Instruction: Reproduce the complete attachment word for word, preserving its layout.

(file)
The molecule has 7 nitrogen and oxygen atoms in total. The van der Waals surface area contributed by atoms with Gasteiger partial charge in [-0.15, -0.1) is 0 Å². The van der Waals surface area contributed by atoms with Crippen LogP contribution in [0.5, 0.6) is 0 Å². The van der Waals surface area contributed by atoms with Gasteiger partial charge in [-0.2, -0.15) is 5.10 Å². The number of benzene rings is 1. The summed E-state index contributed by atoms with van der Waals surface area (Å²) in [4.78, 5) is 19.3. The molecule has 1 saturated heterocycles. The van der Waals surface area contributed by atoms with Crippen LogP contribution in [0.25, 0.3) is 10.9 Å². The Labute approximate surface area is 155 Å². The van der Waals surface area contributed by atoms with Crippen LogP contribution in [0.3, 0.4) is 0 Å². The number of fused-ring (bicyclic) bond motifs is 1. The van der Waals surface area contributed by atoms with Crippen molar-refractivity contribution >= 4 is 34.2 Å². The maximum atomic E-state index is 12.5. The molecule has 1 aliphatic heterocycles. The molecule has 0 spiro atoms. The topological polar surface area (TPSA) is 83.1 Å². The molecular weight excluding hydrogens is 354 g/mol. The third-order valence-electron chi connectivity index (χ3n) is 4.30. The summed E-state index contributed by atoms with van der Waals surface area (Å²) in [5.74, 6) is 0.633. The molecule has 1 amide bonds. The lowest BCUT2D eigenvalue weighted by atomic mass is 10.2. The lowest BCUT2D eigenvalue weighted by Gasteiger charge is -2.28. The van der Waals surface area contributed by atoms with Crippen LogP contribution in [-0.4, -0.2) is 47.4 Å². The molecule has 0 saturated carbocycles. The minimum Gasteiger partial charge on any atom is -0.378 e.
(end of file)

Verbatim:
The molecule has 7 nitrogen and oxygen atoms in total. The van der Waals surface area contributed by atoms with Gasteiger partial charge in [-0.15, -0.1) is 0 Å². The van der Waals surface area contributed by atoms with Crippen LogP contribution in [0.5, 0.6) is 0 Å². The van der Waals surface area contributed by atoms with Gasteiger partial charge in [-0.2, -0.15) is 5.10 Å². The number of benzene rings is 1. The summed E-state index contributed by atoms with van der Waals surface area (Å²) in [4.78, 5) is 19.3. The molecule has 1 saturated heterocycles. The van der Waals surface area contributed by atoms with Crippen LogP contribution in [0.25, 0.3) is 10.9 Å². The Labute approximate surface area is 155 Å². The van der Waals surface area contributed by atoms with Crippen LogP contribution in [0.3, 0.4) is 0 Å². The number of fused-ring (bicyclic) bond motifs is 1. The van der Waals surface area contributed by atoms with Crippen molar-refractivity contribution >= 4 is 34.2 Å². The maximum atomic E-state index is 12.5. The molecule has 1 aliphatic heterocycles. The molecule has 0 spiro atoms. The topological polar surface area (TPSA) is 83.1 Å². The molecular weight excluding hydrogens is 354 g/mol. The third-order valence-electron chi connectivity index (χ3n) is 4.30. The summed E-state index contributed by atoms with van der Waals surface area (Å²) in [5.74, 6) is 0.633. The molecule has 1 amide bonds. The lowest BCUT2D eigenvalue weighted by atomic mass is 10.2. The lowest BCUT2D eigenvalue weighted by Gasteiger charge is -2.28. The van der Waals surface area contributed by atoms with Crippen LogP contribution in [-0.4, -0.2) is 47.4 Å². The molecule has 0 saturated carbocycles. The minimum Gasteiger partial charge on any atom is -0.378 e.